Why we need Black blood donors - Sickle cell awareness month
September is Sickle cell awareness month around the world.
Let’s start off by explaining what sickle cell disease (SCD) is. SCD is an inherited blood disorder where red blood cells are abnormally shaped like a sickle/crescent, which decreases their ability to move through blood vessels smoothly. This disease is the fastest growing genetic disorder in the UK, it is estimated that between 13,000-15,000 people in the UK have sickle cell and 300 babies born with the blood disorder each year.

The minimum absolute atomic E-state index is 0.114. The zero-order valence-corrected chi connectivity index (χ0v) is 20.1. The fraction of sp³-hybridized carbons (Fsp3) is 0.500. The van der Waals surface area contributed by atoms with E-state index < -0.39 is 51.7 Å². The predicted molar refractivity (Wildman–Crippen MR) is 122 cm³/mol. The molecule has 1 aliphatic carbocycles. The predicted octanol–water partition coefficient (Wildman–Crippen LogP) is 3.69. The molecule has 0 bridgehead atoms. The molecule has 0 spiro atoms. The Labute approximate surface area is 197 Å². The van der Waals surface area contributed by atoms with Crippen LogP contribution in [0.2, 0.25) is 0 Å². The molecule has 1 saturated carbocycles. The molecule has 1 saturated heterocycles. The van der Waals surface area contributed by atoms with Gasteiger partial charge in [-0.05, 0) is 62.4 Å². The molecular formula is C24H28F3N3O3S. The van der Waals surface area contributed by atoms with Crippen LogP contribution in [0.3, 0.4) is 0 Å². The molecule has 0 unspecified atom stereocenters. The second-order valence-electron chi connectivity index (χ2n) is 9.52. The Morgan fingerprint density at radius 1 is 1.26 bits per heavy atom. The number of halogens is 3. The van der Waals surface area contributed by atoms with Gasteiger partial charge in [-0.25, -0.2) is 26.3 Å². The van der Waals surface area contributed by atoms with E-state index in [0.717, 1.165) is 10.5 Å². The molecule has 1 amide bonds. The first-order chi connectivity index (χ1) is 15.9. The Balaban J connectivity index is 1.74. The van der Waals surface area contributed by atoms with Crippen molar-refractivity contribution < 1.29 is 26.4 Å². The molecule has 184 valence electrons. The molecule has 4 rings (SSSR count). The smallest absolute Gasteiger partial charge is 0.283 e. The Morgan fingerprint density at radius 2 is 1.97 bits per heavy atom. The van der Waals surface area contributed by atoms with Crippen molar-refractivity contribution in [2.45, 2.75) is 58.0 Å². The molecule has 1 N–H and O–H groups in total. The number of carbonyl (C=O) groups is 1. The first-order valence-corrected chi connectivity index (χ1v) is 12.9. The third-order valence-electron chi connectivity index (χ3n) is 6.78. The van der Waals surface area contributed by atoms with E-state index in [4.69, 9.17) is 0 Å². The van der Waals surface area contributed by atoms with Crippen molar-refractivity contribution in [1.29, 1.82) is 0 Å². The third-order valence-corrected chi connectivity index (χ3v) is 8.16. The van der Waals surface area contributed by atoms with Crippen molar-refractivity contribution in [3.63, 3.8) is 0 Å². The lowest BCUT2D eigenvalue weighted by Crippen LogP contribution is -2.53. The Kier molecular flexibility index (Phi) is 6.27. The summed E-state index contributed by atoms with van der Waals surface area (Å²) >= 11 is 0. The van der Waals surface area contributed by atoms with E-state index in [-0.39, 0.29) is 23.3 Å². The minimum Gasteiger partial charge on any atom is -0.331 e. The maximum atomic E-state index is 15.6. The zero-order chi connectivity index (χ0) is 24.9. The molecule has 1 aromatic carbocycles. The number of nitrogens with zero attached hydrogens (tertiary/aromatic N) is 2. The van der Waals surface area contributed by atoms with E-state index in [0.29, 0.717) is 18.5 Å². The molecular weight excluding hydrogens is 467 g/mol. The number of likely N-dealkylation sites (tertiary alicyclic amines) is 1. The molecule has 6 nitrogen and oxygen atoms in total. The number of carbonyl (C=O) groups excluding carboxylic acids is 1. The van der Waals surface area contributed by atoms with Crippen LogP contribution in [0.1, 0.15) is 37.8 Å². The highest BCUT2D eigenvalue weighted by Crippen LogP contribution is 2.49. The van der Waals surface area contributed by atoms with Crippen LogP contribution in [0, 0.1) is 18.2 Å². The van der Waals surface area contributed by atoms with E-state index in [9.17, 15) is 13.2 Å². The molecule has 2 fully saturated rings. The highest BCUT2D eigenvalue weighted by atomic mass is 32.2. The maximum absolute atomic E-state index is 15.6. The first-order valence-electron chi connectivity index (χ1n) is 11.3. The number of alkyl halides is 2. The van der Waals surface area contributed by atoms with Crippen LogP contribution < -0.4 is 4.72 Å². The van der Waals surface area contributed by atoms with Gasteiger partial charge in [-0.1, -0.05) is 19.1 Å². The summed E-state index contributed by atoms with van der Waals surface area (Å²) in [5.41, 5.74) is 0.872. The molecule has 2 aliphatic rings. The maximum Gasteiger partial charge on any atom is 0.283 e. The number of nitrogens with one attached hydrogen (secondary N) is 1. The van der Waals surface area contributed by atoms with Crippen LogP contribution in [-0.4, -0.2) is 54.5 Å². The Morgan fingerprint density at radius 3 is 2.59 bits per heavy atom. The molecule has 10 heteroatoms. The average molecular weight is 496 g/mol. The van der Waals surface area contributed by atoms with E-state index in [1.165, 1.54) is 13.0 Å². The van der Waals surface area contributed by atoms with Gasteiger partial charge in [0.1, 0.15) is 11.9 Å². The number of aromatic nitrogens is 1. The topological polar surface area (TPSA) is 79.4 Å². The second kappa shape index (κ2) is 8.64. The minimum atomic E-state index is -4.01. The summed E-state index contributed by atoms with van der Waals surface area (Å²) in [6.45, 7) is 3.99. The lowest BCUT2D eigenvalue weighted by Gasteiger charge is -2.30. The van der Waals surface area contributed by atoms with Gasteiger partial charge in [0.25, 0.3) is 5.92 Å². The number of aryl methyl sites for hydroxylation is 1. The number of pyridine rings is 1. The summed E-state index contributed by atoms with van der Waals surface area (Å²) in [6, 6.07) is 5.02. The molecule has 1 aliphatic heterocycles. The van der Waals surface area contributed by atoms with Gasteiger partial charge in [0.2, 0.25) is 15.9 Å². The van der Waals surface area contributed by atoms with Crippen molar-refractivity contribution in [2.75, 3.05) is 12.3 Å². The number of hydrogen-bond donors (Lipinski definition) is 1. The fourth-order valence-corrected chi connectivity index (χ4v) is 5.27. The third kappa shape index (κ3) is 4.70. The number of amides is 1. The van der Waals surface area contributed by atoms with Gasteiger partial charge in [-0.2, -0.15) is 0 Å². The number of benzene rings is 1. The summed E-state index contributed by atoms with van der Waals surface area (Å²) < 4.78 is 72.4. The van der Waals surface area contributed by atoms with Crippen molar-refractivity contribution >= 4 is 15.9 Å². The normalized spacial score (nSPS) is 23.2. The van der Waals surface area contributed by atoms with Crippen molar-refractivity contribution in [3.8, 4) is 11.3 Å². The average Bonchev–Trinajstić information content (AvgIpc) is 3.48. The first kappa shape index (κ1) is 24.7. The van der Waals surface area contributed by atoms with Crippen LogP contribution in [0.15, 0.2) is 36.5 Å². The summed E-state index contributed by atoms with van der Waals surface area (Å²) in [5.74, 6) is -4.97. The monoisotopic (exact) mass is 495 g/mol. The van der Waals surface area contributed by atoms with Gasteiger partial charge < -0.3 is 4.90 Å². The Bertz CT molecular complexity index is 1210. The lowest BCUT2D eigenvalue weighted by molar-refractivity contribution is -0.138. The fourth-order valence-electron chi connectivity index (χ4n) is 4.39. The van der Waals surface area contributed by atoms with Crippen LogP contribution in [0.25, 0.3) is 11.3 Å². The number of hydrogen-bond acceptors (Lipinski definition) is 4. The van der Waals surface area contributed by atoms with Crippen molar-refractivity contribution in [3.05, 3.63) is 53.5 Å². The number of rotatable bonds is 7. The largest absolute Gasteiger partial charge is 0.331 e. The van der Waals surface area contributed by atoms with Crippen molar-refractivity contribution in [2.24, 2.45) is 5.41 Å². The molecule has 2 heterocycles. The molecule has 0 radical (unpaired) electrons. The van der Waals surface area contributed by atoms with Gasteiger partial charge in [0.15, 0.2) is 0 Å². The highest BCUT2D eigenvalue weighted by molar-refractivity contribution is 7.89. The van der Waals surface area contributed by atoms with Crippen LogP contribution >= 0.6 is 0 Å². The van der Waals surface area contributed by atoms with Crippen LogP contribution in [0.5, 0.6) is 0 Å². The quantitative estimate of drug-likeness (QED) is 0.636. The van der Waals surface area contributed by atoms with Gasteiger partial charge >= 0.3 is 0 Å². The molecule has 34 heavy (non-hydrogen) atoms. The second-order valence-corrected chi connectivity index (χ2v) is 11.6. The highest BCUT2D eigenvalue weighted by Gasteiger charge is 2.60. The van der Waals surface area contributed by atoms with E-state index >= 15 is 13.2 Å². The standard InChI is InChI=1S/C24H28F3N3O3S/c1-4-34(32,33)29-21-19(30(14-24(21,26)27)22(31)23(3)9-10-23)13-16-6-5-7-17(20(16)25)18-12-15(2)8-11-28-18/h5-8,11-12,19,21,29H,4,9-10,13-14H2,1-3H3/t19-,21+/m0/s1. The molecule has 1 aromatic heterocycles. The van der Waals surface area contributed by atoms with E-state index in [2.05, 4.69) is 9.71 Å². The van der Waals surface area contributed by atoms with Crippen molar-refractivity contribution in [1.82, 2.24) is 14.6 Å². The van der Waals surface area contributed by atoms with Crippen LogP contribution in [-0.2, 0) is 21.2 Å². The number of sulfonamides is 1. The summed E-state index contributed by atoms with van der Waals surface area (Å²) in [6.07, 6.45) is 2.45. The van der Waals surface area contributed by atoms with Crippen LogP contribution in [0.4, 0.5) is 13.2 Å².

This disorder has been found to be more common in black people as people from this ethnic group are more likely to have the rare blood sub-group Ro that many Black sickle cell patients need. The NHS has issued an urgent call for more Black people to give blood to meet increasing demand for Black African, Black Caribbean or mixed ethnicity donors.
There are currently 12,633 Black and mixed Black blood donors, which is around 1.5% of the total donor base. By donating blood, you could help up to three people every time you give blood. To find out more information, visit: https://www.blood.co.uk/
Whether your donation is used in an emergency, after surgery or as a part of a regular transfusion, you could help up someone.